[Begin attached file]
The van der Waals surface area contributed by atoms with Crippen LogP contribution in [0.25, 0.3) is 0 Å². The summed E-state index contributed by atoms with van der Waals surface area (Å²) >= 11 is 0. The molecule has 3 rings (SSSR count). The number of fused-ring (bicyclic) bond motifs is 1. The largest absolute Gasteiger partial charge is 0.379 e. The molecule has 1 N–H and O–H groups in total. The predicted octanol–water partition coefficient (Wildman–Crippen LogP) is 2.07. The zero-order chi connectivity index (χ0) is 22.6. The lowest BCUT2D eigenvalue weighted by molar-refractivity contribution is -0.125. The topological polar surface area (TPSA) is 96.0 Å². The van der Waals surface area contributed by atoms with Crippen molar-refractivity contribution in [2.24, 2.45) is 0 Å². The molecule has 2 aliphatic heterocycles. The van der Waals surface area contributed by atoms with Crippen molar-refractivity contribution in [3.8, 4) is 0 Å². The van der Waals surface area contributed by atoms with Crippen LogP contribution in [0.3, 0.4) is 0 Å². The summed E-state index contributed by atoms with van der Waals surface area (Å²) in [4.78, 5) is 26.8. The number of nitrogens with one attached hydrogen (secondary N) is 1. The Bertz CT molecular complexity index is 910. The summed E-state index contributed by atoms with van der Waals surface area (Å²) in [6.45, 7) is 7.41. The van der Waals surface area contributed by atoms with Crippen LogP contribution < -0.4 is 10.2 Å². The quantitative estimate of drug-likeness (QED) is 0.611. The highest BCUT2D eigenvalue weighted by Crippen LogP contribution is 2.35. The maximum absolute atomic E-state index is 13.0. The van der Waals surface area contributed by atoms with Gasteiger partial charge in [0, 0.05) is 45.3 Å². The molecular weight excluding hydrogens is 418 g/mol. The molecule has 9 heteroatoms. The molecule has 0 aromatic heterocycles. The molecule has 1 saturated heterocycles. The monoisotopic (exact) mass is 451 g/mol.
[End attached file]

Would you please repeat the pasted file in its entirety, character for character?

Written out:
The van der Waals surface area contributed by atoms with Crippen LogP contribution in [0.25, 0.3) is 0 Å². The summed E-state index contributed by atoms with van der Waals surface area (Å²) >= 11 is 0. The molecule has 3 rings (SSSR count). The number of fused-ring (bicyclic) bond motifs is 1. The largest absolute Gasteiger partial charge is 0.379 e. The molecule has 1 N–H and O–H groups in total. The predicted octanol–water partition coefficient (Wildman–Crippen LogP) is 2.07. The zero-order chi connectivity index (χ0) is 22.6. The lowest BCUT2D eigenvalue weighted by molar-refractivity contribution is -0.125. The topological polar surface area (TPSA) is 96.0 Å². The van der Waals surface area contributed by atoms with Crippen molar-refractivity contribution in [2.24, 2.45) is 0 Å². The molecule has 2 aliphatic heterocycles. The van der Waals surface area contributed by atoms with Crippen molar-refractivity contribution in [3.8, 4) is 0 Å². The van der Waals surface area contributed by atoms with Crippen LogP contribution in [0.3, 0.4) is 0 Å². The summed E-state index contributed by atoms with van der Waals surface area (Å²) in [4.78, 5) is 26.8. The number of nitrogens with one attached hydrogen (secondary N) is 1. The Bertz CT molecular complexity index is 910. The summed E-state index contributed by atoms with van der Waals surface area (Å²) in [6.45, 7) is 7.41. The van der Waals surface area contributed by atoms with Crippen LogP contribution < -0.4 is 10.2 Å². The quantitative estimate of drug-likeness (QED) is 0.611. The highest BCUT2D eigenvalue weighted by Crippen LogP contribution is 2.35. The maximum absolute atomic E-state index is 13.0. The van der Waals surface area contributed by atoms with Gasteiger partial charge in [0, 0.05) is 45.3 Å². The molecular weight excluding hydrogens is 418 g/mol. The molecule has 9 heteroatoms. The molecule has 0 aromatic heterocycles. The molecule has 1 saturated heterocycles. The monoisotopic (exact) mass is 451 g/mol.